Public health experts are optimistic COVID-19 is becoming more predictable, yet anxiety and depression caused by two years of uncertainty and mounting pandemic fatigue remains. For many, the worries over financial instability, supply shortages, and self-quarantines and social distancing continue.
For those already dealing with mental health challenges, uncertain times can become overwhelming, creating a sense of helplessness and an urge to withdraw.
Now is the critical time to continue mental health treatment plans and monitor for any new symptoms.
Talk to your doctor
Keep the lines of communication open with your mental health care provider. In the event you don’t feel comfortable in a health care setting for fear of contracting the virus, telehealth may be an option. Talk to your provider to see what services are available online. For most people with a smart phone and an internet connection, it is possible to have a virtual visit.
Keep up with your medications
Maintaining your medication regimen is an important aspect of your health. Ask your health care provider about getting a 90-day, mail-order supply of your prescribed medications. If this option isn’t available to you, be sure to keep track of when your prescriptions are set to run out and refill them as soon as it’s allowed.
Join a virtual support group
There are numerous free online support communities and emotional support hotlines to help you feel less alone. Visit the National Association of Mental Illness HelpLine Coronavirus Information and Resources Guide for a complete listing of virtual groups.
Regularly check in with yourself
Increased stress or anxiety is understandable during difficult times, but understanding when these symptoms are warning signs of a worsening mental health condition is critical. Check in with yourself often and monitor how you’re feeling. If you’re noticing persistent problems like trouble sleeping, feelings of hopelessness or more, don’t hesitate to reach out to your provider for mental health resources or extra support.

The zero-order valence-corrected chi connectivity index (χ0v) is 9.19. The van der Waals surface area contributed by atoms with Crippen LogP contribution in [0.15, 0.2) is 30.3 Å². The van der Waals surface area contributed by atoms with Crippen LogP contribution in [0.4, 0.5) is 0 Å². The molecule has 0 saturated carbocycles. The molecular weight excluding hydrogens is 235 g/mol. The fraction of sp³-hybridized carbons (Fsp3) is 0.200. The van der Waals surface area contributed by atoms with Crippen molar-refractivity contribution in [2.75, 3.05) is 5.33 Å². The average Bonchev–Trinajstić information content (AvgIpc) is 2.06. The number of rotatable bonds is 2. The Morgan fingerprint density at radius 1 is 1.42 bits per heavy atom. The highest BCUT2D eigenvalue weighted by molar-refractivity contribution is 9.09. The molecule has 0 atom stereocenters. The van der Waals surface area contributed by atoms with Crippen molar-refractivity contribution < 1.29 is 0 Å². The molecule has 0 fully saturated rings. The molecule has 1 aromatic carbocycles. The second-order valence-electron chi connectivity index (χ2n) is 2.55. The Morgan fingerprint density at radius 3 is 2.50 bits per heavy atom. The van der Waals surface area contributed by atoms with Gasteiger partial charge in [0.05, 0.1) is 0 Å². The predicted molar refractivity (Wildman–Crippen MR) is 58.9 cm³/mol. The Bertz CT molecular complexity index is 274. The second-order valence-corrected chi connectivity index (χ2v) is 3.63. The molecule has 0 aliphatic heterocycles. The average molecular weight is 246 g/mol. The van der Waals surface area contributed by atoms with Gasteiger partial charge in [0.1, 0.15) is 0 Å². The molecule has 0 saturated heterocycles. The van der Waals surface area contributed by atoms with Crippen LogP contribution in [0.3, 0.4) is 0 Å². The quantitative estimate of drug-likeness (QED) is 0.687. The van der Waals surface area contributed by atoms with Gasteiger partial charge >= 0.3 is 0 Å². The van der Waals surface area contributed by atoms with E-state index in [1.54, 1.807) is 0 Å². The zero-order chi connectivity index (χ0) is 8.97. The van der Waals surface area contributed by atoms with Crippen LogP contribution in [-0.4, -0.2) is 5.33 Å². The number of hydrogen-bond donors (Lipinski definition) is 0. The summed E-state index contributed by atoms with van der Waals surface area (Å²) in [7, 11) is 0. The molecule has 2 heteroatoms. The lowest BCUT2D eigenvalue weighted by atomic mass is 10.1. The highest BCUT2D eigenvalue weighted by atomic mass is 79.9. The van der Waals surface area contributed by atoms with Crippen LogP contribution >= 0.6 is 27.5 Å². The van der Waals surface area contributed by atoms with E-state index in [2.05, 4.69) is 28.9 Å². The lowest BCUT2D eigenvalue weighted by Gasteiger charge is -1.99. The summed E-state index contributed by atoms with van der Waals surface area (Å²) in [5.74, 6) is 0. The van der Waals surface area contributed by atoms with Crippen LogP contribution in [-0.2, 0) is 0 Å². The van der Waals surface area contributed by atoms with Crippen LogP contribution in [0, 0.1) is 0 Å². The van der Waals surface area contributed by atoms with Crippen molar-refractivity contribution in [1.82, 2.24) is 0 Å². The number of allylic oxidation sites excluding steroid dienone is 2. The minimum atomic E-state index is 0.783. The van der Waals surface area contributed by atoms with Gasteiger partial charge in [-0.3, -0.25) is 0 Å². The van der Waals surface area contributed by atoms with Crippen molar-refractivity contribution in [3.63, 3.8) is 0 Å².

Help in an emergency
If you or a loved one is in imminent danger of harm, call 911. Other immediate options for help include calling the Substance Abuse and Mental Health Services Administration’s Disaster Distress Helpline at 1-800-985-5990 or texting TalkWithUs to 66746. (TTY 1-800-846-8517). The National Suicide Hotline is also available at 1-800-273-TALK.
However, assessment and treatment for mental health issues doesn’t always require emergency psychiatric services found at your local emergency room or inpatient care. In fact, behavioral health specialists like Oceans Behavioral Hospital, offer intensive outpatient programs that allow you to live at home and continue normal activities.
A balanced, multi-sided approach to treating mental health issues is critical to improving overall well-being.
As a nationally recognized provider of behavioral health services, Oceans Healthcare treats patients experiencing symptoms of depression, anxiety, schizophrenia, behavioral changes related to medication management or substance abuse and other behavioral issues. Please contact us if we can help you or your loved one with their mental health challenges.